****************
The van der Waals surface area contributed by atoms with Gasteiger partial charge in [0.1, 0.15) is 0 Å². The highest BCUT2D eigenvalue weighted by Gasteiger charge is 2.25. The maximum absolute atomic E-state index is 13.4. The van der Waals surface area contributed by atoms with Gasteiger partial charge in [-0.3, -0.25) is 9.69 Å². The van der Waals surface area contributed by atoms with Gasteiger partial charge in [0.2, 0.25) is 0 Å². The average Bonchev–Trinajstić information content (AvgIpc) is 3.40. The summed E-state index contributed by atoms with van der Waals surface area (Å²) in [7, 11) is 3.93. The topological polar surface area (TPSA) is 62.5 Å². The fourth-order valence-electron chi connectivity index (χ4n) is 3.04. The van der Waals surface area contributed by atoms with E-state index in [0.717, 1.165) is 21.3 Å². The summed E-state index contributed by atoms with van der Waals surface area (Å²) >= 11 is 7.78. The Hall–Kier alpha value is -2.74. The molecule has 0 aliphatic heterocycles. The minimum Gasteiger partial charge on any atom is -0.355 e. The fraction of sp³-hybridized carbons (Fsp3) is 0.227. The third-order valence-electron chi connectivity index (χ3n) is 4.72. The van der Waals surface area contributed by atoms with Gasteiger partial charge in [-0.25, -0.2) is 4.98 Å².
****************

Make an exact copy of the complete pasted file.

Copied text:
The van der Waals surface area contributed by atoms with Gasteiger partial charge in [0.1, 0.15) is 0 Å². The highest BCUT2D eigenvalue weighted by Gasteiger charge is 2.25. The maximum absolute atomic E-state index is 13.4. The van der Waals surface area contributed by atoms with Gasteiger partial charge in [-0.3, -0.25) is 9.69 Å². The van der Waals surface area contributed by atoms with Gasteiger partial charge in [0.2, 0.25) is 0 Å². The average Bonchev–Trinajstić information content (AvgIpc) is 3.40. The summed E-state index contributed by atoms with van der Waals surface area (Å²) in [7, 11) is 3.93. The topological polar surface area (TPSA) is 62.5 Å². The fourth-order valence-electron chi connectivity index (χ4n) is 3.04. The van der Waals surface area contributed by atoms with E-state index in [0.717, 1.165) is 21.3 Å². The summed E-state index contributed by atoms with van der Waals surface area (Å²) >= 11 is 7.78. The Hall–Kier alpha value is -2.74. The molecule has 0 aliphatic heterocycles. The minimum Gasteiger partial charge on any atom is -0.355 e. The fraction of sp³-hybridized carbons (Fsp3) is 0.227. The third-order valence-electron chi connectivity index (χ3n) is 4.72. The van der Waals surface area contributed by atoms with Gasteiger partial charge in [-0.25, -0.2) is 4.98 Å².